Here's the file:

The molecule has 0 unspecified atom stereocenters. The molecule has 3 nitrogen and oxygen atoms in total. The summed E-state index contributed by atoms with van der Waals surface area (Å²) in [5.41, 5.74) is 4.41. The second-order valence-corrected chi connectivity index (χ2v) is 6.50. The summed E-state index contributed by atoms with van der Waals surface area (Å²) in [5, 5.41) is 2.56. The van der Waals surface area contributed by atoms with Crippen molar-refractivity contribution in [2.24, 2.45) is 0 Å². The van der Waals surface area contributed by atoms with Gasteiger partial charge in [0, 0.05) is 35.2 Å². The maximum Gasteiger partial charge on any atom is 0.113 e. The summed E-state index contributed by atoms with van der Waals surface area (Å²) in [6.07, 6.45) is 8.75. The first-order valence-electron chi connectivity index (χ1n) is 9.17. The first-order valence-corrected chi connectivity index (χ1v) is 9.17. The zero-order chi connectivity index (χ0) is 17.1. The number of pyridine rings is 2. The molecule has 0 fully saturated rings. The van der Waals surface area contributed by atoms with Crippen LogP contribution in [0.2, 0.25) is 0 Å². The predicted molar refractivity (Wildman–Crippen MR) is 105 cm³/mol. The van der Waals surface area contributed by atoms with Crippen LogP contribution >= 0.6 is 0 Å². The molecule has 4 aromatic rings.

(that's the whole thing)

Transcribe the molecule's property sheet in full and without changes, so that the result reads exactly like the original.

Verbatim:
The molecule has 0 unspecified atom stereocenters. The molecule has 3 nitrogen and oxygen atoms in total. The summed E-state index contributed by atoms with van der Waals surface area (Å²) in [5.41, 5.74) is 4.41. The second-order valence-corrected chi connectivity index (χ2v) is 6.50. The summed E-state index contributed by atoms with van der Waals surface area (Å²) in [5, 5.41) is 2.56. The van der Waals surface area contributed by atoms with Crippen molar-refractivity contribution in [2.24, 2.45) is 0 Å². The van der Waals surface area contributed by atoms with Gasteiger partial charge in [0, 0.05) is 35.2 Å². The maximum Gasteiger partial charge on any atom is 0.113 e. The summed E-state index contributed by atoms with van der Waals surface area (Å²) in [6.07, 6.45) is 8.75. The first-order valence-electron chi connectivity index (χ1n) is 9.17. The first-order valence-corrected chi connectivity index (χ1v) is 9.17. The zero-order chi connectivity index (χ0) is 17.1. The number of pyridine rings is 2. The molecule has 0 fully saturated rings. The van der Waals surface area contributed by atoms with Crippen LogP contribution in [0.2, 0.25) is 0 Å². The predicted molar refractivity (Wildman–Crippen MR) is 105 cm³/mol. The van der Waals surface area contributed by atoms with Crippen LogP contribution >= 0.6 is 0 Å². The molecule has 4 aromatic rings.